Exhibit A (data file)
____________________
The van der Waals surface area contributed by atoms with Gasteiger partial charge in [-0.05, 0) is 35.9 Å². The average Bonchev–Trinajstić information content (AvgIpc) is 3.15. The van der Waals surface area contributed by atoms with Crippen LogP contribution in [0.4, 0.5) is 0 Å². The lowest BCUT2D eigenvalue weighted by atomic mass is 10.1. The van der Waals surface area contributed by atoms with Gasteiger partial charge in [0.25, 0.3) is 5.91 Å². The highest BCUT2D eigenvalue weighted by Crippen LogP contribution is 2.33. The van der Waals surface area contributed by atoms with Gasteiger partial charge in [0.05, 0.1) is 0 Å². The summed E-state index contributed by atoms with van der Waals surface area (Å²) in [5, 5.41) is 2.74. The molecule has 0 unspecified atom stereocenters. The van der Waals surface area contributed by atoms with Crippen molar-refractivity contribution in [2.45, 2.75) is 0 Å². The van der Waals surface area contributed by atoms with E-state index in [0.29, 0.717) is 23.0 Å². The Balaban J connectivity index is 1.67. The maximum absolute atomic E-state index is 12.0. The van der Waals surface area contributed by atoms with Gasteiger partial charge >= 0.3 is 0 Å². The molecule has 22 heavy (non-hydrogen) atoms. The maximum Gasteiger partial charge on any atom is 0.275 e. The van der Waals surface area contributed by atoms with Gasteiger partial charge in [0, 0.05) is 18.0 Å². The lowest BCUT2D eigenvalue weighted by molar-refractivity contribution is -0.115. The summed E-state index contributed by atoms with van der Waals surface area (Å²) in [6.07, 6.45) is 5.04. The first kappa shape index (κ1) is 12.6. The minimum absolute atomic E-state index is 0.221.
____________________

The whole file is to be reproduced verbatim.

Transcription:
The van der Waals surface area contributed by atoms with Gasteiger partial charge in [-0.05, 0) is 35.9 Å². The average Bonchev–Trinajstić information content (AvgIpc) is 3.15. The van der Waals surface area contributed by atoms with Crippen LogP contribution in [0.4, 0.5) is 0 Å². The lowest BCUT2D eigenvalue weighted by atomic mass is 10.1. The van der Waals surface area contributed by atoms with Gasteiger partial charge in [0.25, 0.3) is 5.91 Å². The highest BCUT2D eigenvalue weighted by Crippen LogP contribution is 2.33. The van der Waals surface area contributed by atoms with Gasteiger partial charge in [0.05, 0.1) is 0 Å². The summed E-state index contributed by atoms with van der Waals surface area (Å²) in [5, 5.41) is 2.74. The molecule has 0 unspecified atom stereocenters. The van der Waals surface area contributed by atoms with Crippen molar-refractivity contribution in [2.45, 2.75) is 0 Å². The van der Waals surface area contributed by atoms with E-state index in [0.29, 0.717) is 23.0 Å². The Balaban J connectivity index is 1.67. The maximum absolute atomic E-state index is 12.0. The van der Waals surface area contributed by atoms with Gasteiger partial charge >= 0.3 is 0 Å². The molecule has 22 heavy (non-hydrogen) atoms. The maximum Gasteiger partial charge on any atom is 0.275 e. The van der Waals surface area contributed by atoms with Gasteiger partial charge in [0, 0.05) is 18.0 Å². The lowest BCUT2D eigenvalue weighted by molar-refractivity contribution is -0.115. The summed E-state index contributed by atoms with van der Waals surface area (Å²) in [6.07, 6.45) is 5.04. The first kappa shape index (κ1) is 12.6. The minimum absolute atomic E-state index is 0.221.